The primary subject matter of this case concerns proposed financial accounting and reporting changes that will affect virtually all U.S. public and private companies. The case addresses proposed significant changes to the measurement and recognition of investments and the emergence of private company financial reporting standards. Secondary, required financial reporting changes that must be implemented starting with the 2012 reporting periods are also briefly addressed. The main focus of this case is on the technical accounting changes and their likely financial statement effect, as well as short-term and long-term strategic decisions that may substantially be influenced by these significant changes.
This case has a difficulty level of three to four and can be taught in about 40 minutes. Approximately four hours of outside preparation is necessary for students to fully address the issues, concepts, and suggested assignments. The assignments include both case-specific questions and questions requiring research. This case can be utilized in an intermediate accounting course, but also can be utilized in a graduate level course focusing primarily on the strategic issues. The case may enhance students' technical knowledge and their critical thinking, analytical, research and communication skills.
Significant changes to financial accounting and reporting during the next five years will affect nearly all private and public entities. One of the proposed changes that likely will affect most entities involves accounting for investments. As part of their convergence project, the Financial Accounting Standards Board (FASB) and the International Accounting Standards Board (IASB) are revising the accounting rules governing the recognition and measurement of investments, while attempting to develop global consistency. In addition, the Blue Ribbon Panel on Standard Setting for Private Companies (BRP) recommended to the Financial Accounting Foundation (FAF) that accounting standards for non-public entities should be developed. While this may enhance the usefulness of financial reporting by private companies, it likely will cause comparability issues between private and public companies, particularly in light of the likely implementation of IFRS by public companies during the next five to seven years. In addition, since many private companies eventually become public and public companies frequently invest in or acquire private entities, it can also affect investment and acquisition strategies, as well as financing decisions. Thus, the two issues - accounting for investments and private company financial reporting - are interrelated.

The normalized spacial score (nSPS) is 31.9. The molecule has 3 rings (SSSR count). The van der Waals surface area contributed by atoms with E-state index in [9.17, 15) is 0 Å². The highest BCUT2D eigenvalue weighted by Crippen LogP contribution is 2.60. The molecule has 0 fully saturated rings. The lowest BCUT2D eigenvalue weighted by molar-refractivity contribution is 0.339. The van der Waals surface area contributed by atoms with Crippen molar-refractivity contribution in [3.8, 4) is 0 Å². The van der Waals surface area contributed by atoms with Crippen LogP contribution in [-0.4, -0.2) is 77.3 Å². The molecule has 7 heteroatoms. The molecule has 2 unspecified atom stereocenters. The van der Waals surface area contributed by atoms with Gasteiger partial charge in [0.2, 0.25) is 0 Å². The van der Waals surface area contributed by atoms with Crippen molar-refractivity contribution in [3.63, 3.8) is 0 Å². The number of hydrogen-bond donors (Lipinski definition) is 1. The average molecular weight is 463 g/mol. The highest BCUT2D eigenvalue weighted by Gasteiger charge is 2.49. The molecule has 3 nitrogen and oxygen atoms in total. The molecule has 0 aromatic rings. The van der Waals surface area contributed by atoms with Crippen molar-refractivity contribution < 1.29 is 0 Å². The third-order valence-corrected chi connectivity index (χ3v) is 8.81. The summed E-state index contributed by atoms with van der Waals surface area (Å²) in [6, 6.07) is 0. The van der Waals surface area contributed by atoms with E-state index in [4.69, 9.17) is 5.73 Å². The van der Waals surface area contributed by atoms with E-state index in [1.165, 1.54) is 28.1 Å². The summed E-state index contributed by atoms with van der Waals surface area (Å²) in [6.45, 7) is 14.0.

This case addresses technical accounting issues as well as the strategic issues that may affect companies' investment and acquisition strategies. The introduction to the case provides brief background on the topics. The case was developed for an intermediate accounting course, but can also be used in a more advanced course focusing primarily on the strategic issue. The suggested assignments include case-specific as well as research questions. All questions are independent to allow for maximum flexibility; the case can be assigned as a group or as an individual project. Assigning this case may enhance students' critical thinking, research, and communication skills; as well as their technical accounting knowledge.
INTRODUCTION ANI) BACKGROUND
Most companies carry investments on their balance sheets. For example, based on information provided by Accounting Trends and Techniques, 92% of the 500 entities surveyed aimually by the American Institute of CPAs included non-current investments on theft 2009 balance sheets (AICPA, 2010). In addition, 35% of the surveyed companies reported current investments in marketable securities on their balance sheets (AICPA, 2010). The most common types of investments involve equity securities, corporate bonds, hybrids, and derivatives. …